How does it impact a browned barrel?

 

I got a couple drops of Windex on my shotgun barrels once.  It was there for about 30 seconds before I wiped it off.  I now have two or three gray spots on the barrels where the Windex hit.

 

I have no experience with Windex on browned barrels.

 

Angus

  • Thanks 1
Link to comment
Share on other sites

Apparently I've been lucky. I've wiped my Stoeger down with Windex while cleaning BP  and not had an issue. I do follow up with a wipe of Record afterwards however. Stoeger blue appears to be pretty thin as since new there were some spots with little blueing.

Link to comment
Share on other sites

On 5/29/2022 at 9:26 PM, Garrison Joe, SASS #60708 said:

PAM - equal parts hydrogen Peroxide, rubbing Alcohol and Murphy's oil soap.  The alcohol ensures quick drying, the oil soap leaves a natural oil layer on the metal.  Never have had a rust problem.   The BP fouling dissolves in water, which the hydrogen peroxide and the rubbing alcohol both contribute.   Never affects bluing.   Safe on wood - in fact, it cleans and shines the wood.  Smells good.  All natural, and one could even drink it with no harm other than loosening up your intestines.  And cheap, too.  I usually cut down the oil soap amount to make a cheaper mix.   Store in a hydrogen peroxide bottle with a new label.

 

Cleans kitchen grease as well as 409, too.

 

good luck, GJ

I would never advise drinking rubbing alcohol or any kind of soap.

 The best method is usually the most simple one that will get it clean without damaging the firearm or the person cleaning it.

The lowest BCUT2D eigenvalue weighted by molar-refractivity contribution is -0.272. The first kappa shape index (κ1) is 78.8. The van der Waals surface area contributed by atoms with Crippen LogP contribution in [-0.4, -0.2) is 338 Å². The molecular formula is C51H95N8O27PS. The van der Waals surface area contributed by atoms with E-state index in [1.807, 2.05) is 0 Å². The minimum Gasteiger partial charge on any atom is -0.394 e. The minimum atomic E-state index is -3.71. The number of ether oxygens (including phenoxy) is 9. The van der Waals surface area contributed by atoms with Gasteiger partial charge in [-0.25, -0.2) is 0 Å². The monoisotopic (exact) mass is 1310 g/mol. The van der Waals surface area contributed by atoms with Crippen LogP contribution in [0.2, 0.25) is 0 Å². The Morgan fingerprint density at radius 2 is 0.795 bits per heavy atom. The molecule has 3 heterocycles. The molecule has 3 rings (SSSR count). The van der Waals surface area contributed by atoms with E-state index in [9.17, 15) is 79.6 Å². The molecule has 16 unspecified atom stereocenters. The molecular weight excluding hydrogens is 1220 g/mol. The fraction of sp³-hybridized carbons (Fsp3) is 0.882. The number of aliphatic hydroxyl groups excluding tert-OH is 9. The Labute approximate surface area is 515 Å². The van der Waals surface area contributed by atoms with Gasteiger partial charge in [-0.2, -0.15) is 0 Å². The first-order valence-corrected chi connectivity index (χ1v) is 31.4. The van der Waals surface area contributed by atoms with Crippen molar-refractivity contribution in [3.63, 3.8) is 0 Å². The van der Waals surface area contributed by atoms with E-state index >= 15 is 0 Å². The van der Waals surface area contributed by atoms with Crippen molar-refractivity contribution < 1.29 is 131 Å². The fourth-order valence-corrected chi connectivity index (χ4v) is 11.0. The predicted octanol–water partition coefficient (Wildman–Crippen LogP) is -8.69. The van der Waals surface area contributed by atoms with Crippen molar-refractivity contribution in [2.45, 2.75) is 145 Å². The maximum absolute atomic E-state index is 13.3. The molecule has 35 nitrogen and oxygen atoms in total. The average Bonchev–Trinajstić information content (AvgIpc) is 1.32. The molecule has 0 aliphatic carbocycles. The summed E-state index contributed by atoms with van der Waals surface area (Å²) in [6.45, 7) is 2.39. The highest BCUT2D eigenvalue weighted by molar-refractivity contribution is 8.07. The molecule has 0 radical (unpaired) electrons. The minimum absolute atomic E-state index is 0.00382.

kR

Link to comment
Share on other sites

I use plain old water to clean up after shooting APP loaded cartridges. Afterwards I dry everything up and use a oily rag to wipe everything down and then run a patch threw the barrel.

Link to comment
Share on other sites

1 hour ago, Rafe Conager SASS #56958 said:

I stay away from windex with vinegar and stick with regular windex/window cleaner for inside barrels of shotgun,  I have heard vinegar can remove bluing.

Rafe 

A lot of those have ammonia in them.  Probably not too good for bluing either?

  • Like 2
Link to comment
Share on other sites

On 5/29/2022 at 9:32 PM, PaleWolf Brunelle, #2495L said:

 

Yes, it can...and it will also remove bluing if left on the surface too long.
(Lesson learned, but I still use it for bore & cylinder cleaning, followed by Ballistol wipedown)

 

image.jpeg

 

Those give you the appearance of authentic used cowboy guns.

  • Like 1
Link to comment
Share on other sites

Handguns get brushed out in kitchen sink. Just water. Rifles and shotgun outside by pouring water through the bores.  Let dry. Go over with swab and brush. Give a coat of Bore Butter. 

 

975090732_ColtcleaningassemblylineOct2020.jpg.331ee946e2d37a3304f5b72b9a57c543.jpg1248964555_CleanhandgunsOct2021.jpg.a85302e094f727aeab35b766e37e42fd.jpg

Link to comment
Share on other sites

On 5/29/2022 at 7:32 PM, PaleWolf Brunelle, #2495L said:

 

Yes, it can...and it will also remove bluing if left on the surface too long.
(Lesson learned, but I still use it for bore & cylinder cleaning, followed by Ballistol wipedown)

 

image.jpeg

 

 

I really appreciate you posting this - I soaked one of my 1872 open tops in Windex once for 20 or so minutes thinking I was being smart, and was just sickened when I pulled it out and wiped it off.

 

Nice to see I'm not the only guy who made this mistake.

  • Like 1
  • Sad 1
Link to comment
Share on other sites

Ammonia generally won't affect bluing, but it is bad for nickel plated guns. It will attack the copper base that the nickel is applied over, causing bubbling.

  • Thanks 1